Set against the harbor, the sculpture blends well with its environment, and does a good job of conveying the dangers of serving your country – even as a civilian. One in seven merchant mariners lost their lives during the war, but, if you were left stranded like the sailors above, your chances of survival were much less than that. Looking at the sculpture and realizing the men in it were likely doomed, really hits home. Some of Canada’s biggest sacrifices occurred off the battlefield.

Although they suffered a casualty rate greater than the Canadian Navy, Army or Air Force, veterans of the Merchant Marine were denied benefits and official recognition until the 1990’s; memorials like this came even later. Fortunately, their sacrifices are now being recognized. If you’re ever in the Sydney area, you should pay a visit.

My Social Media Accounts

I’m feeling lazy today, so I thought I’d include some links to a few of my social media accounts. I’m not as active as I used to be, but I do post semi-regularly.



Probably where I’m most active. All pics are my own unless otherwise noted.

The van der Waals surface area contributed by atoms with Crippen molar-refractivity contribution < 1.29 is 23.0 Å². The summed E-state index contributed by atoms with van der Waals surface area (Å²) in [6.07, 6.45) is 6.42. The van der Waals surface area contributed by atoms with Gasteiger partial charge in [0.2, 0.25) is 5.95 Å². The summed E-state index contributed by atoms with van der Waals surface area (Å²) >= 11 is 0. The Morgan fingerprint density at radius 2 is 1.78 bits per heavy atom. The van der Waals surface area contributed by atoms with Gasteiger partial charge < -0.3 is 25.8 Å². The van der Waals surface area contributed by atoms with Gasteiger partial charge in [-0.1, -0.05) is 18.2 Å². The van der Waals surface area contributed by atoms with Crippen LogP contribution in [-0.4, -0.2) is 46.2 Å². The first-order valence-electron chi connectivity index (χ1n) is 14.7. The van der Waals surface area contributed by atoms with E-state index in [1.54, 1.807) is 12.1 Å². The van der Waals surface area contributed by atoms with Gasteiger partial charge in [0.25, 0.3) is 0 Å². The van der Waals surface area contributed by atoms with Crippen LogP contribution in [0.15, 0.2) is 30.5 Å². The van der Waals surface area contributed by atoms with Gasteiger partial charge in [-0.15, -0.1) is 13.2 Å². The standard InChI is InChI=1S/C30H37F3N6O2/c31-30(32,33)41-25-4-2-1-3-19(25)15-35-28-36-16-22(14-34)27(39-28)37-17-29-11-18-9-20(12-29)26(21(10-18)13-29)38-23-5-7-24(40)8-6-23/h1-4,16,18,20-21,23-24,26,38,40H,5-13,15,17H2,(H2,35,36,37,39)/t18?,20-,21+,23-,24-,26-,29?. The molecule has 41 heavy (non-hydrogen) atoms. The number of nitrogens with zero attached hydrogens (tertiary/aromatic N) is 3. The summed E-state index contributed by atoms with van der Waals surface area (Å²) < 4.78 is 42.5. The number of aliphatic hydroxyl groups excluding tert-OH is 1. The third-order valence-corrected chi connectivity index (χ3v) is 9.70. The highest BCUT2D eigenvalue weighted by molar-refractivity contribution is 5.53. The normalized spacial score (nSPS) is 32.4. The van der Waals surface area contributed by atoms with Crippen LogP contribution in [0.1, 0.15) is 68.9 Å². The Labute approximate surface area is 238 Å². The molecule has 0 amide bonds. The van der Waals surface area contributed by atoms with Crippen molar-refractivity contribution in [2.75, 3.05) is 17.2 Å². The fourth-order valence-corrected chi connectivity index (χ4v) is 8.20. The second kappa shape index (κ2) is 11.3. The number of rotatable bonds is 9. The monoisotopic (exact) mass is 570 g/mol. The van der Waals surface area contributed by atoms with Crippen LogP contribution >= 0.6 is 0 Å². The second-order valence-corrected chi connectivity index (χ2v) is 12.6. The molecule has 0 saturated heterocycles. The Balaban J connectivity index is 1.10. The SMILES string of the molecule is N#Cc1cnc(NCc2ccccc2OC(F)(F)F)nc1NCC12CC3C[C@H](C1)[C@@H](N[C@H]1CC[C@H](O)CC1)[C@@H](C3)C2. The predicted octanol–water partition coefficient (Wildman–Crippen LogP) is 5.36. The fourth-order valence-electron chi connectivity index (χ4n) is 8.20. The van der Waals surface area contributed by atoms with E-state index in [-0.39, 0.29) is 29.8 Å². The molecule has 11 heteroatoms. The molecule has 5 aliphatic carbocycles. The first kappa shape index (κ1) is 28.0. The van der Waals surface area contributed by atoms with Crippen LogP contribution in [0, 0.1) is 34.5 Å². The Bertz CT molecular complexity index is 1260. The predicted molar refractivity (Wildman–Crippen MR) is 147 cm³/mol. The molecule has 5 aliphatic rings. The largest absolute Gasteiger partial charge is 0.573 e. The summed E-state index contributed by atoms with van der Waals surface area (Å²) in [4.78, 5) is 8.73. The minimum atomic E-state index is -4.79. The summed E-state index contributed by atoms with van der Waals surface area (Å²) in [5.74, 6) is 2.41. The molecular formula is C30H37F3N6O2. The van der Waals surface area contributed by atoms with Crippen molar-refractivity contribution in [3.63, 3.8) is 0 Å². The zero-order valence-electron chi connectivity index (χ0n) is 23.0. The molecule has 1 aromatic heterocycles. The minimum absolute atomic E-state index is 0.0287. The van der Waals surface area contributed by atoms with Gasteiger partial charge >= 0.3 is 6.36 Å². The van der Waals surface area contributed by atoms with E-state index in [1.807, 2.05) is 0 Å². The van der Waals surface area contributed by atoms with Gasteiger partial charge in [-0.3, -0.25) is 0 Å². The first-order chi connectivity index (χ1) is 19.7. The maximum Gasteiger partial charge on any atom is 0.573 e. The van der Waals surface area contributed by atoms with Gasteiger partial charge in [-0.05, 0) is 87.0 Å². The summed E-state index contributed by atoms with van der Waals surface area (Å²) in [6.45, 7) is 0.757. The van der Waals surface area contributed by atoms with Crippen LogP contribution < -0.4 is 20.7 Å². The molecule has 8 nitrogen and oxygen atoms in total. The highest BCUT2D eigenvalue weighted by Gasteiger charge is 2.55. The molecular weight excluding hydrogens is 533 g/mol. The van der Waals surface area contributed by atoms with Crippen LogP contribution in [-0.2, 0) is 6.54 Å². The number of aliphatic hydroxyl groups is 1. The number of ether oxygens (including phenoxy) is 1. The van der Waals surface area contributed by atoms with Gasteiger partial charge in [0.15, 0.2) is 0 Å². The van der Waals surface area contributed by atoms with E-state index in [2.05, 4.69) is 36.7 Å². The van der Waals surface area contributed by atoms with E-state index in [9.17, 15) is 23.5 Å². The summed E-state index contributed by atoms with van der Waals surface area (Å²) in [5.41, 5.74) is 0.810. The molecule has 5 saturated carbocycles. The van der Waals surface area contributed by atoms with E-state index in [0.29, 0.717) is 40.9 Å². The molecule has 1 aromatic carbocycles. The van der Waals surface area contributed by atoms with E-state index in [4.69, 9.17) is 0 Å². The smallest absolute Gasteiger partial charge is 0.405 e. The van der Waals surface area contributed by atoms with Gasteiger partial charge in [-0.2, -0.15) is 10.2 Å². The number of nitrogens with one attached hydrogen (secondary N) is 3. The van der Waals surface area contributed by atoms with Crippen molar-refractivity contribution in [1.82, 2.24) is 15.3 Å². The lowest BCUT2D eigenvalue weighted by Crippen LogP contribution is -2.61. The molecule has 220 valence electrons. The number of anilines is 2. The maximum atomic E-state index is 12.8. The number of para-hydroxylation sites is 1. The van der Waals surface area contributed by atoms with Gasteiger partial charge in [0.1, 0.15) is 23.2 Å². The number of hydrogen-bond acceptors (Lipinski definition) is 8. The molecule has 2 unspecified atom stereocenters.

I enjoy going through my feed, but rarely post about myself. I share things of interest, and my weekly blog post.


Same as above.

Google Plus

Same as above.


I rarely create a new board. I mostly share images from my Instagram account and my weekly blog post.


I used to get involved in group discussions. Now, I just share my weekly blog post.

Art Galleries I’ve Visited this Summer

Whenever I travel, I make every effort to visit all the art galleries a city has to offer. Here is a quick review of the spaces I’ve visited so far this summer.


ABOVE: Josiah McElheny, Endlessly Repeating Twentieth Century Modernism, 2007, hand-blown mirrored glass, low iron and transparent mirror, metal, wood, electric lighting, 94.5 x 92.2 x 92.2 inches (as seen at the Museum of Fine Arts, Boston)

BELOW: The courtyard at the Isabella Stewart Gardner Museum

Confederation Centre of the Arts, Charlottetown, Prince Edward Island